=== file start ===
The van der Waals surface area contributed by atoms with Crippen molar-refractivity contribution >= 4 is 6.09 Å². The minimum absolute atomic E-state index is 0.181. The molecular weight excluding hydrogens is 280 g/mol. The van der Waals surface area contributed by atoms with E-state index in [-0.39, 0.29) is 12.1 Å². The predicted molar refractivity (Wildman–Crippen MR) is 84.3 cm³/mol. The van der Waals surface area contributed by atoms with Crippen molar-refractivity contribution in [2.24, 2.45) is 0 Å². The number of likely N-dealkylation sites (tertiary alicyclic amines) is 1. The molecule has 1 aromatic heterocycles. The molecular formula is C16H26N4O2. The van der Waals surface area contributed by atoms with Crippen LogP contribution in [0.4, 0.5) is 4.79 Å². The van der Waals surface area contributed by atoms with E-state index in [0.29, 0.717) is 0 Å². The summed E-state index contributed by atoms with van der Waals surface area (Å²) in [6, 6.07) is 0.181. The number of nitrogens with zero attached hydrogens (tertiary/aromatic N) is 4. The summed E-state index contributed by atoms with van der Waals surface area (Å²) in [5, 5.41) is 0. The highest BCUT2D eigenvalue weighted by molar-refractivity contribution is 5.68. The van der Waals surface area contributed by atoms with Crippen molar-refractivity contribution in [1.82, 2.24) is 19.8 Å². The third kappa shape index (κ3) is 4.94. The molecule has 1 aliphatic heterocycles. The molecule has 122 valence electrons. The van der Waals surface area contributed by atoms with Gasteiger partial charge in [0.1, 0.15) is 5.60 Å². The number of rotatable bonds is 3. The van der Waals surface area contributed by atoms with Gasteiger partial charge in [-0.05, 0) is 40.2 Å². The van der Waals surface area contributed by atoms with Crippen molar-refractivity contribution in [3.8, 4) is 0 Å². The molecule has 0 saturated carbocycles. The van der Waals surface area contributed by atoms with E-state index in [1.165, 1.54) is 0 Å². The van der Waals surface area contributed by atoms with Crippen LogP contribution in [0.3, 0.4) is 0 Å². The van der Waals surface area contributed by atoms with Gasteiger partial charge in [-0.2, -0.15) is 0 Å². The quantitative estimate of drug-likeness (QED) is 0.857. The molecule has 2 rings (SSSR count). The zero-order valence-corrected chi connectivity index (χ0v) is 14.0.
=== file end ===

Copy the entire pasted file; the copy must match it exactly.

The van der Waals surface area contributed by atoms with Crippen molar-refractivity contribution >= 4 is 6.09 Å². The minimum absolute atomic E-state index is 0.181. The molecular weight excluding hydrogens is 280 g/mol. The van der Waals surface area contributed by atoms with E-state index in [-0.39, 0.29) is 12.1 Å². The predicted molar refractivity (Wildman–Crippen MR) is 84.3 cm³/mol. The van der Waals surface area contributed by atoms with Crippen molar-refractivity contribution in [2.24, 2.45) is 0 Å². The number of likely N-dealkylation sites (tertiary alicyclic amines) is 1. The molecule has 1 aromatic heterocycles. The molecular formula is C16H26N4O2. The van der Waals surface area contributed by atoms with Crippen LogP contribution in [0.4, 0.5) is 4.79 Å². The van der Waals surface area contributed by atoms with E-state index in [0.29, 0.717) is 0 Å². The summed E-state index contributed by atoms with van der Waals surface area (Å²) in [6, 6.07) is 0.181. The number of nitrogens with zero attached hydrogens (tertiary/aromatic N) is 4. The summed E-state index contributed by atoms with van der Waals surface area (Å²) in [5, 5.41) is 0. The highest BCUT2D eigenvalue weighted by molar-refractivity contribution is 5.68. The van der Waals surface area contributed by atoms with Crippen molar-refractivity contribution in [1.82, 2.24) is 19.8 Å². The third kappa shape index (κ3) is 4.94. The molecule has 1 aliphatic heterocycles. The molecule has 122 valence electrons. The van der Waals surface area contributed by atoms with Gasteiger partial charge in [0.1, 0.15) is 5.60 Å². The number of rotatable bonds is 3. The van der Waals surface area contributed by atoms with Gasteiger partial charge in [-0.05, 0) is 40.2 Å². The van der Waals surface area contributed by atoms with Crippen molar-refractivity contribution in [3.8, 4) is 0 Å². The molecule has 0 saturated carbocycles. The van der Waals surface area contributed by atoms with E-state index in [1.165, 1.54) is 0 Å². The van der Waals surface area contributed by atoms with Crippen LogP contribution in [0.3, 0.4) is 0 Å². The van der Waals surface area contributed by atoms with Gasteiger partial charge in [-0.2, -0.15) is 0 Å². The quantitative estimate of drug-likeness (QED) is 0.857. The molecule has 2 rings (SSSR count). The zero-order valence-corrected chi connectivity index (χ0v) is 14.0.